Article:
Paradise Lake lies beneath Kings Castle along the Pacific Crest Trail (PCT) in Northern California’s Marble Mountain Wilderness. The lake can be reached from the west by hiking north or south along the PCT or from the Paradise or Lovers Camp Trailheads or from the Box Camp Trailhead. The Box Camp seemed less well known than the other two trailheads (Lovers Camp can get extremely busy) and the Box Camp Trail itself has been described as recently reinvigorated, so it seemed like an interesting way for a first visit to Paradise (Lake). The onset of cool Fall weather and the recent lifting of this area’s closure due to the Salmon-August Complex Fire where all that were needed to get me headed south to the Marbles.
The usual access to this trailhead is via the single-lane paved road (Forest Road (FR) 44N45) toward Lovers Camp, with a turn-off on to gravel FR 44N45 to a five-way junction next to a large corral, then a turn left (south) here on to FR 44N59Y for the short, but steep and narrow, drive to the Box Camp Trailhead. FR 44N45 is, however, temporarily closed for repairs, so it was necessary to take gravel FR 44N41 (which starts as Canyon Creek Road) to get around the closure. Lots of gravel driving ensued. The hiker trailhead is at the first big wide spot on FR 44N59Y, with parking for several cars and identified with a signboard (it’s not at the corral at the five-way junction as the Forest Service website indicates).
The trail itself – which was in great shape all the way to its junction with the PCT – starts out through a forest,
soon crosses an old road (FR 43N20Y – these and other old roads only show on the latest (2016) Forest Service map for this area), passes the end of another old road (FR 44N59YA), and then climbs steadily up into meadows overlooking Canyon Creek (part of the Klamath River watershed).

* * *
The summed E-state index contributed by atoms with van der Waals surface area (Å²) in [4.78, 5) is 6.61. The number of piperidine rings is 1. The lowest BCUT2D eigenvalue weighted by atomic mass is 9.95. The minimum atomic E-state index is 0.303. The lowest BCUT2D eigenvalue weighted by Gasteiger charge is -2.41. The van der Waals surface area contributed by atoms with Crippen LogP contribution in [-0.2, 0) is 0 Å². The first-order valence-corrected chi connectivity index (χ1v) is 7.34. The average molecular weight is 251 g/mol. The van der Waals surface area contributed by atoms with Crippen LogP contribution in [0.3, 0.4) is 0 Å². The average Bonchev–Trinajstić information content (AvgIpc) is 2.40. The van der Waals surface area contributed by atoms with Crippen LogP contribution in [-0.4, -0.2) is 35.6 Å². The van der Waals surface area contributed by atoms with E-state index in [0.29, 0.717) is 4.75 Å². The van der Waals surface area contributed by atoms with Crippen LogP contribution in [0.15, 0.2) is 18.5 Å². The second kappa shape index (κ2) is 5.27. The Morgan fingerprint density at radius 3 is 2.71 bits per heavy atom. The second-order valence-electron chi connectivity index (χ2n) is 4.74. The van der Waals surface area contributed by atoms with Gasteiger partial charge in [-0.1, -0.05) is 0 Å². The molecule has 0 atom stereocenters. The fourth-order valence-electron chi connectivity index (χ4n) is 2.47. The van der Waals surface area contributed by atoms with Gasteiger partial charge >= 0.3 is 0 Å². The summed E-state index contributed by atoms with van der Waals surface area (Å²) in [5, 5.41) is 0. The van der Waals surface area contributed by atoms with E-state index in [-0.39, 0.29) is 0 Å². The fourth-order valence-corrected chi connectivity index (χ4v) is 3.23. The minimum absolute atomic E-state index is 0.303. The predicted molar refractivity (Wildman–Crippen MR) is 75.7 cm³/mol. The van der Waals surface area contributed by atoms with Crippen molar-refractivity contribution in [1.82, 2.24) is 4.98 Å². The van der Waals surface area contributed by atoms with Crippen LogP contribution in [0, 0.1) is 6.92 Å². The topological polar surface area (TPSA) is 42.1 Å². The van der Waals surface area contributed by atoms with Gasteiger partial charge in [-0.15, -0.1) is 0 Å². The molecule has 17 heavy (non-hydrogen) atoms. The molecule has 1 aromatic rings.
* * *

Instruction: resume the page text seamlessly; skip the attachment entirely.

Higher up, the trail passes above “Death Valley” (headwaters of Death Valley Creek) with a view south to the Sky High Lakes area.
Still further up, the meadows give way to stubby manzanita and rock outcroppings,
and the trail then passes through a band of the white marble rock which gives this wilderness area its name.
The last stretch of trail before its junction with the PCT is largely treeless,
allowing for views of Black Marble Mountain (7,442 feet) and Kings Castle (7,405 feet).
I could see smoke still rising from the Salmon-August Complex Fire to the south and from the Miller Complex Fire to the north – this year’s fire season just isn’t going to end until we have some seriously wet/snowy weather.
The PCT is essentially level from its junction with the Box Camp Trail to Paradise Lake and the 2.5 miles from the junction to the lake went quickly. The weather was clear and crisp all day – it was only along the PCT that I encountered noticable (and cold) wind.
From the PCT, I could look back (southeast) toward the long ridge that is Box Camp Mountain (it’s highest point is not specifically named). The Box Camp Trail climbs along the other side of this ridge.
Paradise Lake gets disparaged by some as shallow and muddy but I found it to be very pretty, surrounded as it was by muted Fall colors.
From the lake it’s a short cross-country hike up to the summit of Kings Castle, but I couldn’t muster any enthusiasm for doing this. There’s a nice large campsite on the east shore of the lake, so I stopped there for a snack (and also to pick-up trash left by recent campers). After that, it was back the way I’d come to the trailhead. A moderate (11.7 mile roundtrip; 2,200 feet of elevation gain) hike to a nice little lake, along trails in great condition, with big views along the way. If you can muster the enthusiasm, both Black Marble Mountain and Kings Castle are available as straightforward climbs up from the PCT.BACK TO HOME PAGE